Stop 1: At Stone Wall: An Introduction:

We welcome you to Butts Hill Fort. It may be difficult to understand what you can see today at the fort. The Butts Hill Fort Restoration Committee as part of the Battle of Rhode Island Association is working towards a time when there are marked trails, observation posts of three battle vistas, signage and QR codes to scan for more information. Meanwhile, we hope this tour helps to explain what you see at the fort.

Butts Hill Fort (or Windmill Hill Fort) evolved along the way. The British called this area Windmill Hill because it was a traditional site for a windmill. The Americans called this area “Butts Hill” after the John Butts family that held the land when the war began. The outlines we are seeing date from the improvements made by the French (with the help of Americans) in 1780-1781. If you look at a LIDAR image of what the fort looks like under the vegetation, you would see the outlines clearly.

We can see ramparts – large earthen mounds used to shield the inside of a fortified position from artillery fire and infantry assault. The ramparts protect a battery which is a cluster of cannons in action as a group.

North battery ramparts: The oldest portion of the fort. It is intact except for its south wall which opens to the parade ground.

South battery ramparts: The north, south and east faces of this battery’s ramparts are basically intact. The West ramparts were removed during the expansion of the fort when the French and Americans modified it (1780-1781).

Parade Ground: Place where soldiers practice or have parades.

At the Stop 2 at the North/East rampart and moat. Butts Hill in British Hands

Here we see the North ramparts with moat or ditch and glacis. At the base of the ramparts is the moat (depression surrounding a fortification). The moat was a natural result of early methods of fortification by earthworks, for the ditch produced by the removal of earth to form a rampart made a valuable part of the defense system with the glacis (an embankment sloping gradually up to a fortification, so as to expose attackers to defending gunfire) descending to the north.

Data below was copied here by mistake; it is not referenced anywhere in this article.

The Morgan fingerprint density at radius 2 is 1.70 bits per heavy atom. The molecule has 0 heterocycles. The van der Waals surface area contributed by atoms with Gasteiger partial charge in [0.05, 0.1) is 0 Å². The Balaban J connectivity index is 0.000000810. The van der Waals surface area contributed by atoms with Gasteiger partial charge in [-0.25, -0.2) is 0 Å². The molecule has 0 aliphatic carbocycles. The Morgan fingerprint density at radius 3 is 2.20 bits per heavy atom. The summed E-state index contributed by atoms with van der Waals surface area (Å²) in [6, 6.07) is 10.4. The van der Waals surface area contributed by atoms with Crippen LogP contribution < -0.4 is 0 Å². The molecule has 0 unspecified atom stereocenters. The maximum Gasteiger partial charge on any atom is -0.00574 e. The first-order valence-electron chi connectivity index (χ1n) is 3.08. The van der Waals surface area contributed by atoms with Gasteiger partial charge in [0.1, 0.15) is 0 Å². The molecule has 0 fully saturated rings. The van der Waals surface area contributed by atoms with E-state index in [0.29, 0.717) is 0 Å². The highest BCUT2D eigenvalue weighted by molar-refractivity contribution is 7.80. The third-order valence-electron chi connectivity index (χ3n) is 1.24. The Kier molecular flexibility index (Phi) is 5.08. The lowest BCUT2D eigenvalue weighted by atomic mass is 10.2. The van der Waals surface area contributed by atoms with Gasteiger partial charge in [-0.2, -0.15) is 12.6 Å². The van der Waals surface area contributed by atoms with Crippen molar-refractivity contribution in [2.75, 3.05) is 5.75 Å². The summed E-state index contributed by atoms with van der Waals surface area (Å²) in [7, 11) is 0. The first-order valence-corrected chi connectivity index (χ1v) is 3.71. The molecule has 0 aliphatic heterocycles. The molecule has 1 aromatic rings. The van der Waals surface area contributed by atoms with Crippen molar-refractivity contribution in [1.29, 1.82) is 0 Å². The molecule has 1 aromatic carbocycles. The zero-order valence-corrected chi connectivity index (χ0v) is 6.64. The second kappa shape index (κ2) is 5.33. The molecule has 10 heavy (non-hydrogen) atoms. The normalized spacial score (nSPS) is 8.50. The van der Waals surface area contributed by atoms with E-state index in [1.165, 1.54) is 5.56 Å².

If what we see today at Butts Hill Fort is the outline of the modifications made by the French and Americans, what was the fort like just before the Battle of Rhode Island?

We start the tour with the oldest section – the North ramparts.
The Rebels had fortifications across in Bristol and they would often direct fire at the troops stationed by the Aquidneck Island side of the Bristol Ferry crossing. The British are beginning construction to enlarge the American fortifications.

Portsmouth residents are used as forced labor to construct fortifications for the British.

Sept. 17, 1777: “We are at present very busy in fortifying different posts on the Island; and there are already more works planned and traced out, than can possibly be finished by the end of December. …… A fortified Barrick on Windmill hill for 200 men.” (From Mackenzie diary).

Blueprints of the British fort plans and an overlay done by Dr. Abbass in her plans for Butts Hill Fort help us to visualize what the fort looked like just before the Battle of Rhode Island. Some of the fortifications were in what is now a residential area. We need to know other terms to understand the visuals.

Redoubt, (pronounced rih-dowt): An enclosed field work which had several sides and was used to protect a garrison from attacks from several directions. A redoubt could also extend from a permanent fortress.

Stop 3: South Ramparts: Role of Butts Hill in the Siege of Newport and Battle of Rhode Island: Butts Hill in American hands.

We are at the southern fortifications. This part of the story takes us to the three weeks in August of 1778 when the Americans held this high position during the Siege of Newport and Battle of Rhode Island.

South ramparts

Drone images from Butts Hill illustrate what a commanding view was possible from this location. The British were concerned with the view of possible American invasions from the north from Bristol and the east from Tiverton. For the Americans, however, the view south was essential.

July 29th: d’Estaing met with American Commanders when he arrived at Point Judith.

August 9th: Fearing an attack, British forces abandoned Butts Hill and General Pigot withdrew his forces to Newport as the French were landing on Conanicut (Jamestown). Sullivan discovered that the British had abandoned Butts Hill, so he and his troops crossed over to Aquidneck and occupied the high fortifications. He called for the heavy cannon at Fox Point to be moved to Portsmouth.